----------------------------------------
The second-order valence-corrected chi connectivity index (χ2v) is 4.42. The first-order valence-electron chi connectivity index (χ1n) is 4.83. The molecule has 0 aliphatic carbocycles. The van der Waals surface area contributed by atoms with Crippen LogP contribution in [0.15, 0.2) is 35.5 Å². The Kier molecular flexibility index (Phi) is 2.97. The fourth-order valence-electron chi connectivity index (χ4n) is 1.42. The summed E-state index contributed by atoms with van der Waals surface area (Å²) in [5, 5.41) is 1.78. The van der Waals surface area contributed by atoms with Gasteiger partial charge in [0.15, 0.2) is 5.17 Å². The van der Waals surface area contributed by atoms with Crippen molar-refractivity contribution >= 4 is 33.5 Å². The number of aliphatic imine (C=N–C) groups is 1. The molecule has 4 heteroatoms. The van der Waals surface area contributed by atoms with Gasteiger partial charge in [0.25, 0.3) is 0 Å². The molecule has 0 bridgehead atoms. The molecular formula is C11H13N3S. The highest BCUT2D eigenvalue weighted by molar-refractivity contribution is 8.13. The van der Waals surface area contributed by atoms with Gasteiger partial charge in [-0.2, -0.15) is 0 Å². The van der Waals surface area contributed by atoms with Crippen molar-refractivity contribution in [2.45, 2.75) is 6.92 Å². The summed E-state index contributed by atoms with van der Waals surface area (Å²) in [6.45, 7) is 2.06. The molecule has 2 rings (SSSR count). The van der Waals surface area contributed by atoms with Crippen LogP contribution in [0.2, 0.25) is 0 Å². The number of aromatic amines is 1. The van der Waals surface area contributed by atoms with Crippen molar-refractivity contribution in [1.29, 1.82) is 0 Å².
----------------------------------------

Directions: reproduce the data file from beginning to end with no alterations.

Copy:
The second-order valence-corrected chi connectivity index (χ2v) is 4.42. The first-order valence-electron chi connectivity index (χ1n) is 4.83. The molecule has 0 aliphatic carbocycles. The van der Waals surface area contributed by atoms with Crippen LogP contribution in [0.15, 0.2) is 35.5 Å². The Kier molecular flexibility index (Phi) is 2.97. The fourth-order valence-electron chi connectivity index (χ4n) is 1.42. The summed E-state index contributed by atoms with van der Waals surface area (Å²) in [5, 5.41) is 1.78. The van der Waals surface area contributed by atoms with Gasteiger partial charge in [0.15, 0.2) is 5.17 Å². The van der Waals surface area contributed by atoms with Crippen molar-refractivity contribution >= 4 is 33.5 Å². The number of aliphatic imine (C=N–C) groups is 1. The molecule has 4 heteroatoms. The van der Waals surface area contributed by atoms with Gasteiger partial charge in [0.25, 0.3) is 0 Å². The molecule has 0 bridgehead atoms. The molecular formula is C11H13N3S. The highest BCUT2D eigenvalue weighted by molar-refractivity contribution is 8.13. The van der Waals surface area contributed by atoms with Gasteiger partial charge in [-0.2, -0.15) is 0 Å². The van der Waals surface area contributed by atoms with Crippen molar-refractivity contribution in [2.45, 2.75) is 6.92 Å². The summed E-state index contributed by atoms with van der Waals surface area (Å²) in [6.45, 7) is 2.06. The molecule has 2 rings (SSSR count). The van der Waals surface area contributed by atoms with Crippen LogP contribution in [0.2, 0.25) is 0 Å². The number of aromatic amines is 1. The van der Waals surface area contributed by atoms with Crippen molar-refractivity contribution in [1.29, 1.82) is 0 Å².